BOISE MAN WILL SPEND AT LEAST 10 YEARS IN PRISON FOR SEX CRIMES DATING BACK TO 2005. “He has views that he has done nothing wrong, and he is not amenable to treatment, and so he is dangerous,” John Dinger, the case’s prosecutor.

February 4, 2020
Tommy Simmons

BOISE, Idaho — A former Boise man will spend at least the next 10 years in prison for sex crimes he committed as long ago as 2005, against one of his female relatives and a young girl who lived in his neighborhood.
The Idaho Press reports Fourth District Court Judge Deborah Bail sentenced Gilberto Roman-Lopez, 47, to prison on five counts Monday afternoon — three counts of lewd and lascivious conduct with a child younger than 16, and two counts of sexual abuse of a minor younger than 16.
Collectively, Bail’s sentence means Roman-Lopez will spend at least a decade in prison, but could be incarcerated for up to 40 years.
Those charges stem from the frequent sexual abuse prosecutors said Roman-Lopez subjected both girls to between 2005 and 2010, when they were between the ages of 7 and 10 years old and 8 and 11 years old. One of the case’s victims was a female relative of Roman-Lopez who lived with him; the other was a friend of hers who lived nearby.
The abuse wasn’t reported to police until 2014, when the girls were teens. The younger girl, who had by then moved to Meridian, told a friend about it, and then her mother, who told police.
Although Roman-Lopez initially cooperated with police and met with detectives, he then left the area. He was arrested in March in Colorado, when police say they found him in possession of cocaine. In October, a jury convicted him of all counts he faced.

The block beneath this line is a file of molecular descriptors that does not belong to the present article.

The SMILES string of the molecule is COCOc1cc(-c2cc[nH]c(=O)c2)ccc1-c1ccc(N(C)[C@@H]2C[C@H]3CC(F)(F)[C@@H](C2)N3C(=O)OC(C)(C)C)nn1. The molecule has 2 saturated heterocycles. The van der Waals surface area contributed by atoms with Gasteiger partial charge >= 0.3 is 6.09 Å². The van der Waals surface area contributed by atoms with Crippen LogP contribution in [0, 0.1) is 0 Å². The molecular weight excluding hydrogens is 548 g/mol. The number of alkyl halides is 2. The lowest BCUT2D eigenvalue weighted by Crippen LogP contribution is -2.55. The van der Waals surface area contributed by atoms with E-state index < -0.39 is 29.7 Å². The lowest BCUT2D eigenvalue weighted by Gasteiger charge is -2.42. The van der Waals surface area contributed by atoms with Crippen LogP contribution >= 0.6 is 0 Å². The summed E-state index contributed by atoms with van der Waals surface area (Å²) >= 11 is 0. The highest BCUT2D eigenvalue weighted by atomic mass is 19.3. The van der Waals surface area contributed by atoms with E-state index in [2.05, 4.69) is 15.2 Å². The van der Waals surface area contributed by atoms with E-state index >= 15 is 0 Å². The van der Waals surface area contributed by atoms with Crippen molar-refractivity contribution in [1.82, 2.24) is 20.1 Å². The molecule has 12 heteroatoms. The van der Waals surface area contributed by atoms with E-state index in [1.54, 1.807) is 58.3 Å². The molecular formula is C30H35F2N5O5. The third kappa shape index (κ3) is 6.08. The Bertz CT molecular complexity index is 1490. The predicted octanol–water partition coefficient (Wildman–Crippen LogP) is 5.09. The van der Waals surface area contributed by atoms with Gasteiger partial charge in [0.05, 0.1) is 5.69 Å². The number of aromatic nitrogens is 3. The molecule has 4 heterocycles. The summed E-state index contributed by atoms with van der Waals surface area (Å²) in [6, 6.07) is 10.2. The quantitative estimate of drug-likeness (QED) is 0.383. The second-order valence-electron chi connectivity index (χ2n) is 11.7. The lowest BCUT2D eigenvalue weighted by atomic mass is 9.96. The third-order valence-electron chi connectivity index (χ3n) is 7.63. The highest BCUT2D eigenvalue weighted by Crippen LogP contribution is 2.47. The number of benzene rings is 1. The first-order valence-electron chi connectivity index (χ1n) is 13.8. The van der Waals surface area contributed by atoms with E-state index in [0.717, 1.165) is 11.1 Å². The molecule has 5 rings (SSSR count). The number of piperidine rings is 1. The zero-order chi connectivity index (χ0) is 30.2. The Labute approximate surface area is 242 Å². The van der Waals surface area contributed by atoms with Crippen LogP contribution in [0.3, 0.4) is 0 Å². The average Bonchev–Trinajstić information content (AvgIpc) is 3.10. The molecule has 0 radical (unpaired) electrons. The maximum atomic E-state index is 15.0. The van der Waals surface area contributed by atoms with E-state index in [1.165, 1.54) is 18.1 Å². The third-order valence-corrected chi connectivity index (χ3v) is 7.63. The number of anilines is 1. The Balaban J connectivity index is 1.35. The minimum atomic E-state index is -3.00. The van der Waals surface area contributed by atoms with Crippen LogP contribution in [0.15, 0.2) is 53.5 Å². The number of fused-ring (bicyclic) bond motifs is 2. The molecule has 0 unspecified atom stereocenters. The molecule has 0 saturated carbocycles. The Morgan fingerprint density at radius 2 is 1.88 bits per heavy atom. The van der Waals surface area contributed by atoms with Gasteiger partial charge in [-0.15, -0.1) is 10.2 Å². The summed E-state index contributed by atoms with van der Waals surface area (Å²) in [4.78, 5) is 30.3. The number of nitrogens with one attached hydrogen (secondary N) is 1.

“He has views that he has done nothing wrong, and he is not amenable to treatment, and so he is dangerous,” John Dinger, the case’s prosecutor, said during Roman-Lopez’s sentencing hearing Monday.
Dinger cited the report a presentence investigator conducted on Roman-Lopez, in which Roman-Lopez implied the touching was accidental. The prosecutor called him “a real danger to the community if released.”
Monica Gray, Roman-Lopez’s attorney, said he was, in fact, open to treatment. She said while he maintains his innocence, he was open to any program or education authorities wanted to sentence him to. She also reminded Bail that Roman-Lopez had, for years, held a job and worked in the community.
Roman-Lopez told the judge, through a translator, during the hearing, “If you give me the chance to have probation, I can prove to you and to the community and to myself that I have always been a responsible and honest person."
Bail had concerns about the safety of other children if Roman-Lopez were in the community, however. She felt the case was serious because it involved more than one child victim, and an established pattern of abuse.
“However, I do think it’s important for courts to say that children deserve protection … because every decent society protects those who cannot protect themselves,” Bail said, when handing down the sentence.

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